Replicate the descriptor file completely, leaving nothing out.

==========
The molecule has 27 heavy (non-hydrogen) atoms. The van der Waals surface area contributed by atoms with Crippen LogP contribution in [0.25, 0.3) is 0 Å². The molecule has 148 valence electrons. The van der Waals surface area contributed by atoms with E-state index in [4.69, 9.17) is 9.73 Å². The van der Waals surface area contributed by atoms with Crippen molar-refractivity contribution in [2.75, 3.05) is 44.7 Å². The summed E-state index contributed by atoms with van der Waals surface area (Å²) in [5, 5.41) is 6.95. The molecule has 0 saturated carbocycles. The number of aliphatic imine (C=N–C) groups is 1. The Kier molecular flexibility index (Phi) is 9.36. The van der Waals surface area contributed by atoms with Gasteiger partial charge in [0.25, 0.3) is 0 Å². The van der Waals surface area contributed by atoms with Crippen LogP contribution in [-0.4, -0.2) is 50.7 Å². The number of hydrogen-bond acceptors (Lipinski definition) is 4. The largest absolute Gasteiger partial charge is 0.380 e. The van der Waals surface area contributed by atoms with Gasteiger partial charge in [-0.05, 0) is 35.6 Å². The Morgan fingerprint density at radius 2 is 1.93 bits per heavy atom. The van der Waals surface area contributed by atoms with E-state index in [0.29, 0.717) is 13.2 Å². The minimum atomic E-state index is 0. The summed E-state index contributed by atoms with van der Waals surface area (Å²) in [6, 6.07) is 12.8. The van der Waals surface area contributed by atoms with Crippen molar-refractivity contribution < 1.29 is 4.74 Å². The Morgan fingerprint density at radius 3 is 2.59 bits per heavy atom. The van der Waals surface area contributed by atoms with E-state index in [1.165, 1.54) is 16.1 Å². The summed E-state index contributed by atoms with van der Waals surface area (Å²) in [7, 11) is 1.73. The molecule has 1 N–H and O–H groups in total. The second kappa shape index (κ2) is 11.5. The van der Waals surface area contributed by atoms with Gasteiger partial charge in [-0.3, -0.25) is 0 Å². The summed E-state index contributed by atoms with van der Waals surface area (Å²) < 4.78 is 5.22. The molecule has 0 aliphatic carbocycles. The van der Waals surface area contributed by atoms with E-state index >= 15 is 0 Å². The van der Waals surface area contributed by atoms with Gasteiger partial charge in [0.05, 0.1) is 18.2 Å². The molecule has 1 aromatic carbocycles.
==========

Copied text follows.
The molecule has 27 heavy (non-hydrogen) atoms. The van der Waals surface area contributed by atoms with Crippen LogP contribution in [0.25, 0.3) is 0 Å². The molecule has 148 valence electrons. The van der Waals surface area contributed by atoms with E-state index in [4.69, 9.17) is 9.73 Å². The van der Waals surface area contributed by atoms with Crippen molar-refractivity contribution in [2.75, 3.05) is 44.7 Å². The summed E-state index contributed by atoms with van der Waals surface area (Å²) in [5, 5.41) is 6.95. The molecule has 0 saturated carbocycles. The number of aliphatic imine (C=N–C) groups is 1. The Kier molecular flexibility index (Phi) is 9.36. The van der Waals surface area contributed by atoms with Gasteiger partial charge in [0.25, 0.3) is 0 Å². The van der Waals surface area contributed by atoms with Crippen LogP contribution in [-0.4, -0.2) is 50.7 Å². The number of hydrogen-bond acceptors (Lipinski definition) is 4. The largest absolute Gasteiger partial charge is 0.380 e. The van der Waals surface area contributed by atoms with Gasteiger partial charge in [-0.05, 0) is 35.6 Å². The Morgan fingerprint density at radius 2 is 1.93 bits per heavy atom. The van der Waals surface area contributed by atoms with E-state index in [0.29, 0.717) is 13.2 Å². The minimum atomic E-state index is 0. The summed E-state index contributed by atoms with van der Waals surface area (Å²) in [6, 6.07) is 12.8. The van der Waals surface area contributed by atoms with Crippen molar-refractivity contribution < 1.29 is 4.74 Å². The Morgan fingerprint density at radius 3 is 2.59 bits per heavy atom. The van der Waals surface area contributed by atoms with E-state index in [1.165, 1.54) is 16.1 Å². The summed E-state index contributed by atoms with van der Waals surface area (Å²) in [7, 11) is 1.73. The molecule has 1 N–H and O–H groups in total. The second kappa shape index (κ2) is 11.5. The van der Waals surface area contributed by atoms with Gasteiger partial charge in [-0.3, -0.25) is 0 Å². The summed E-state index contributed by atoms with van der Waals surface area (Å²) < 4.78 is 5.22. The molecule has 0 aliphatic carbocycles. The van der Waals surface area contributed by atoms with E-state index >= 15 is 0 Å². The van der Waals surface area contributed by atoms with Gasteiger partial charge in [0.05, 0.1) is 18.2 Å². The molecule has 1 aromatic carbocycles.